us on Twitter for updates as they happen and sarcastic commentary.
us on Facebook for updates in your feed, special offers, and more.
if you're one of "those" people.
our mailing list. It's so wizard.

     The Athletic Mic League are a sprawling Michigan crew consisting of 7 MCs (14KT, Buff1, Grand Cee, Haircut, Sonny Star, Texture and Vital Signs) backed by production clique the Lab Technicians  (CliffNotes, D.Techtive, Forecast and V-Tech). With this many contributors, there’s a risk that any joint undertaking might result in an incohesive mess (say, the Wu now as opposed to the Wu of 36 Chambers), yet the MCs vibe well together and the producers are obviously on the same wavelength as the album’s tracks all fit into a smooth whole.

     Unfortunately this unity is not spearheaded by any stand-out personalities behind the microphone, and whilst nobody is bad the performances are usually reasonable without being particularly meaningful, insightful or amusing. Whilst there are moments of impressive skill display (rolling multisyllabic flows unfolding with rapid precision on “Birth Control”), these are balanced out by a lack of memorable voices or quotables, and the occasional inept line (“We can have your club looking like 9/11 right now”… ouch).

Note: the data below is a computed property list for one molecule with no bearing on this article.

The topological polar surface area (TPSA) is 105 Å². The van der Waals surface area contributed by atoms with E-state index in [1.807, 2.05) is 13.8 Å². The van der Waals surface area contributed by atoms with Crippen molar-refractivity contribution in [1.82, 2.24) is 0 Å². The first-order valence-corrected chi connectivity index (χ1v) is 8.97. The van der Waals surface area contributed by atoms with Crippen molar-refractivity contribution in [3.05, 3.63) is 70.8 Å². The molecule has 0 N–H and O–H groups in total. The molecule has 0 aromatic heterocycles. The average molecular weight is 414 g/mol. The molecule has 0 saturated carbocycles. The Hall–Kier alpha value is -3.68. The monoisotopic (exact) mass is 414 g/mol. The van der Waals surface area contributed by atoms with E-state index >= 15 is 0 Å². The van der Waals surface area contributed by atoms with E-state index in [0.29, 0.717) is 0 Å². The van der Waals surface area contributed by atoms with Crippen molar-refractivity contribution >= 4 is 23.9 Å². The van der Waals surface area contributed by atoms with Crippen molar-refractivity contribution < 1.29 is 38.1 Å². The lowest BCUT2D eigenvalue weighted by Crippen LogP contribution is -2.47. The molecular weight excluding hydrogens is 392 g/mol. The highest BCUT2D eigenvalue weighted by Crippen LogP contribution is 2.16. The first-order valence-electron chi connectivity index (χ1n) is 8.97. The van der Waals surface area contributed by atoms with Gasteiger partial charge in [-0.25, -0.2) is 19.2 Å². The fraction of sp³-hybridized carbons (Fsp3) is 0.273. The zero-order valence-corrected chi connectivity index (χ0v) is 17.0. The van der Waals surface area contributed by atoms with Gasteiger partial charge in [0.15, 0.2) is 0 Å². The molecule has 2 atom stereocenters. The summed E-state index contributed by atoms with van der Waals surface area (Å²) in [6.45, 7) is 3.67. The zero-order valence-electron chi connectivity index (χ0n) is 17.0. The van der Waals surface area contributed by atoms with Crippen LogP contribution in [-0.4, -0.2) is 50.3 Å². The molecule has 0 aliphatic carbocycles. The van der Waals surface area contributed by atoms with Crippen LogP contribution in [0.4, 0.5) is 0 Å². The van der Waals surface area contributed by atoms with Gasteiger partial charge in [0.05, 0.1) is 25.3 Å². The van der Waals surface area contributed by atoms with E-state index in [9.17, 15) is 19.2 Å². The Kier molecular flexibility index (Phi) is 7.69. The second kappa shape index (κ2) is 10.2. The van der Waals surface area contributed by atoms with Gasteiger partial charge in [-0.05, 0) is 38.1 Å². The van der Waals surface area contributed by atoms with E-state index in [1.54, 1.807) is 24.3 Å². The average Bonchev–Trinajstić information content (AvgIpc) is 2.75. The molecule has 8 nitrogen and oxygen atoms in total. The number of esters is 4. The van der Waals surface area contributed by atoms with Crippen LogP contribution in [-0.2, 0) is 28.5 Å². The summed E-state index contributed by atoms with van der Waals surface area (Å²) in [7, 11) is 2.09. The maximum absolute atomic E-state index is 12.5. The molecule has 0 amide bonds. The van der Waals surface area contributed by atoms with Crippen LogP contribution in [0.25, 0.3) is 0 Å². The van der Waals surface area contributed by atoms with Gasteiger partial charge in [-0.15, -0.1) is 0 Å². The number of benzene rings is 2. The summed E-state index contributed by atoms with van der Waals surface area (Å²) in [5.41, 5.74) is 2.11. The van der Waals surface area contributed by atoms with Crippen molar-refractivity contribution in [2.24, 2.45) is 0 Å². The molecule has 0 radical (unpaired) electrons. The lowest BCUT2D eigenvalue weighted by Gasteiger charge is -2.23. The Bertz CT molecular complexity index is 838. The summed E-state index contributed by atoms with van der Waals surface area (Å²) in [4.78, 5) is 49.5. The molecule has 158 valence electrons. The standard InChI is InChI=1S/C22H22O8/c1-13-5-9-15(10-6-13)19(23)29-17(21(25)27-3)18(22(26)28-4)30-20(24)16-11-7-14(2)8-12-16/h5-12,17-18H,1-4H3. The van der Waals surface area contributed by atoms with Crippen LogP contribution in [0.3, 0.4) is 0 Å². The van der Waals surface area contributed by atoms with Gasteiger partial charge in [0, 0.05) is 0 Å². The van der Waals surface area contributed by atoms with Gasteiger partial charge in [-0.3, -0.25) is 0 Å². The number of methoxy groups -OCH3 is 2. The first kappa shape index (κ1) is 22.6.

The production is of good quality throughout, coming off like a meeting of Fat Jon’s jazzy smoothness and musicality with the chunky jeep beats and bass of Jay Dee (the latter best displayed on “Heavy Medal”). However, whilst the beats themselves impact nicely in your chest, they’re kept too loose, which along with the reasonably slow and spacious feel of the backing tracks means that nothing ever builds up enough steam to really bang hard. The grin-inducing vibes and lyrics of “Team Player 2″ aside, there also seem to be problems bringing the two sides of the crew together: the tales of rape and murder on “Heartless” sound bizarre against its slowdance backdrop and Jon Lucien sample, and whilst the MCs do double-time rapping well at the beginning of the record, they fail to do so against the rougher, faster live instrumentation of closer “The Rip”, and consequently sound slow and out of place – not ripping it at all.

     This isn’t a bad album, but the Athletic Mic League are going to have to put a lot more training and focus into their game if they want to attract fans from outside their home state.

Leave a Reply

Name (required)
Mail (will not published) (required)
Spam Protection by WP-SpamFree

  Mixtape D.L.
  • No items.
Recently Commented On